1. It’s a lovely book. I’m not sure why so many people in other countries were interested in the US election, but I can offer two thoughts based on my own family (living in Sri Lanka, Australia, England, and Canada). First, I think my relatives are pleased that the US has re-elected a non-white individual to run the country. Second, the US is an interventionist country with a large economy, and so there a strong potential for impacting world politics (rightly or wrongly).`

    1. It’s such a great book! I’m so glad that my mother-in-law gave it to us. I’m the type of person who usually passes over celebrity authors (too much “hype” makes me think it’s overrated), even if I otherwise like them, and so I would have been unlikely to buy it on my own.

      I do hope that you post your thoughts on it. I’d love to read it.

  2. I find the US election exhausting, and I’m not even in America! We had an election here on the 20th of October, and didn’t get a result until yesterday, so I can’t escape politics!
    Our Prime Minister (pretty close to America’s President) is a woman, and on top of all the trials of leading a country, she’s had to put up with endless, blatant sexism, attacks on her looks, her weight, her family (apparently she’s not a “decent woman” because she doesn’t have enough children).
    I couldn’t imagine what would make someone want to take on that kind of job!

    1. The US election IS exhausting! I’m looking forward to its conclusion on Tuesday. I’m always impressed when I hear how much people in other countries know about US politics when Americans know so little about the rest of the world. Most of my family on my mother’s side is abroad, including in Australia, and they seem to know more about US politics than the average American knows. I am only vaguely familiar with Australian politics, but I am aware of some of what Prime Minister Gillard has faced. Her speech describing the opposition leader as a hypocritical misogynist played extensively here last month. It was a pretty amazing speech and unlike anything we would ever see in American politics. Our politicians are restrained and simply overlook the bigotry that continues to infect our politics.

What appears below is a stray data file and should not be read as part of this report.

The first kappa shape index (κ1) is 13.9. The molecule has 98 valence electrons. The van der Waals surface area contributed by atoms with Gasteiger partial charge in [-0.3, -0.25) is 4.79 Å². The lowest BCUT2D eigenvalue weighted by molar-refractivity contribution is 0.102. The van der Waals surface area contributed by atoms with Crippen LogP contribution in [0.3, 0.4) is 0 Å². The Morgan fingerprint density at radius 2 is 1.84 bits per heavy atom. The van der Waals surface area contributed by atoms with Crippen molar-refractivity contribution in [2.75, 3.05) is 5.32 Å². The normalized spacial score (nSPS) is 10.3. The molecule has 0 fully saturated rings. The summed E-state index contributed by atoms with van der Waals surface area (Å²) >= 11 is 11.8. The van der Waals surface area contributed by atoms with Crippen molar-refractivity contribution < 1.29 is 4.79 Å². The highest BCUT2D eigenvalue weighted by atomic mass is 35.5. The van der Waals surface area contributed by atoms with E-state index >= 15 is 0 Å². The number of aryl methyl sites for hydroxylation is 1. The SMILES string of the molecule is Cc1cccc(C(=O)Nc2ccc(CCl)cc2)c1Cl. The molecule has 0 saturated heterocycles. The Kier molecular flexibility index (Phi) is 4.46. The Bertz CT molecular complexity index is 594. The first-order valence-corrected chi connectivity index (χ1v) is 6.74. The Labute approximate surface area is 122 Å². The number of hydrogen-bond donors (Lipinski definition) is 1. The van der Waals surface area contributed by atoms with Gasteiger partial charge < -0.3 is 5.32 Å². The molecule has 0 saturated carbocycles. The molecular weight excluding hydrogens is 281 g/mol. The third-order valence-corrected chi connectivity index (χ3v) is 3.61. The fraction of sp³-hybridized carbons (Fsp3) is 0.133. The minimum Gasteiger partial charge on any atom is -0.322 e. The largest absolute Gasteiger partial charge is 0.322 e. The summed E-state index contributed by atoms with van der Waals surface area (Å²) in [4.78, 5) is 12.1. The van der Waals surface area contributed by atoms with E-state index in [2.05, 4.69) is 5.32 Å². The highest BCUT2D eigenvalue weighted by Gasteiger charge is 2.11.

3. What a terrific post. Appropriate for any time but especially now. When that book came out I never thought of getting it, but now I realize that it should be in the home of my grandchildren,. Those messages are universal. Thanks, AMB.

    1. Thank you! I’m pretty sure my children think that part of what a President does is write children’s books! They saw a lot about President Obama’s response to Hurricane Sandy on the news, so they understand some of that part, but they’re just a little too young to understand his role in government. I hope your grandchildren enjoy the book as much as my kids do!

    1. Thank you! My girls love to read, and my twins are at an age when they really think about the messages in books. Books like Of Thee I Sing are perfect for them even when some of the historical background included in it is a bit advanced.

  4. Love the Vonnegut quote. I also think it must be true.

    I’ve noticed one thing: When a man becomes President, he ages tremendously while in office. I’ve seen it with every one of them. Even Obama now shows lines around his eyes and mouth that weren’t there four years ago.

    1. It is amazing to see how much our Presidents age in office. The candidates seem to age even during the campaigns. A few days ago, I saw some footage of Mitt Romney from the Republican primary that resurfaced after Hurricane Sandy (the clip where he says he would cut back on FEMA), and he looked so much younger then. It was only a year ago! Otherwise, he seems to have aged well.